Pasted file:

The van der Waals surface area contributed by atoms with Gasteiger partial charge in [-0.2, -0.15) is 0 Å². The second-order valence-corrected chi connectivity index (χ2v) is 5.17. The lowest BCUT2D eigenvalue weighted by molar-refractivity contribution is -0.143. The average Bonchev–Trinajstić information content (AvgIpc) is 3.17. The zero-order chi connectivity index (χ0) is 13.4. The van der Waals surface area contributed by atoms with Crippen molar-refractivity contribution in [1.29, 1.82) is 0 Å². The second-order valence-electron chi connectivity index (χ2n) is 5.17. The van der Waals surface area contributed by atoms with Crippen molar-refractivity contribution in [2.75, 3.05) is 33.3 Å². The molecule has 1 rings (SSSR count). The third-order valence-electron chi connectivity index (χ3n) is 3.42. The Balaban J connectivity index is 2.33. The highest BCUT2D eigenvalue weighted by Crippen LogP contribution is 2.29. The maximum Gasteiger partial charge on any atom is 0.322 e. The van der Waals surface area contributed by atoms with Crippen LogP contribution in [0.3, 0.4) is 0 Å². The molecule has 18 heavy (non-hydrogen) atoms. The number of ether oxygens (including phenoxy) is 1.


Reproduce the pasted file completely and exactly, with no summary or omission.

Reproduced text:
The van der Waals surface area contributed by atoms with Gasteiger partial charge in [-0.2, -0.15) is 0 Å². The second-order valence-corrected chi connectivity index (χ2v) is 5.17. The lowest BCUT2D eigenvalue weighted by molar-refractivity contribution is -0.143. The average Bonchev–Trinajstić information content (AvgIpc) is 3.17. The zero-order chi connectivity index (χ0) is 13.4. The van der Waals surface area contributed by atoms with Crippen molar-refractivity contribution in [1.29, 1.82) is 0 Å². The second-order valence-electron chi connectivity index (χ2n) is 5.17. The van der Waals surface area contributed by atoms with Crippen molar-refractivity contribution in [2.75, 3.05) is 33.3 Å². The molecule has 1 rings (SSSR count). The third-order valence-electron chi connectivity index (χ3n) is 3.42. The Balaban J connectivity index is 2.33. The highest BCUT2D eigenvalue weighted by Crippen LogP contribution is 2.29. The maximum Gasteiger partial charge on any atom is 0.322 e. The van der Waals surface area contributed by atoms with Crippen LogP contribution in [0.3, 0.4) is 0 Å². The molecule has 18 heavy (non-hydrogen) atoms. The number of ether oxygens (including phenoxy) is 1.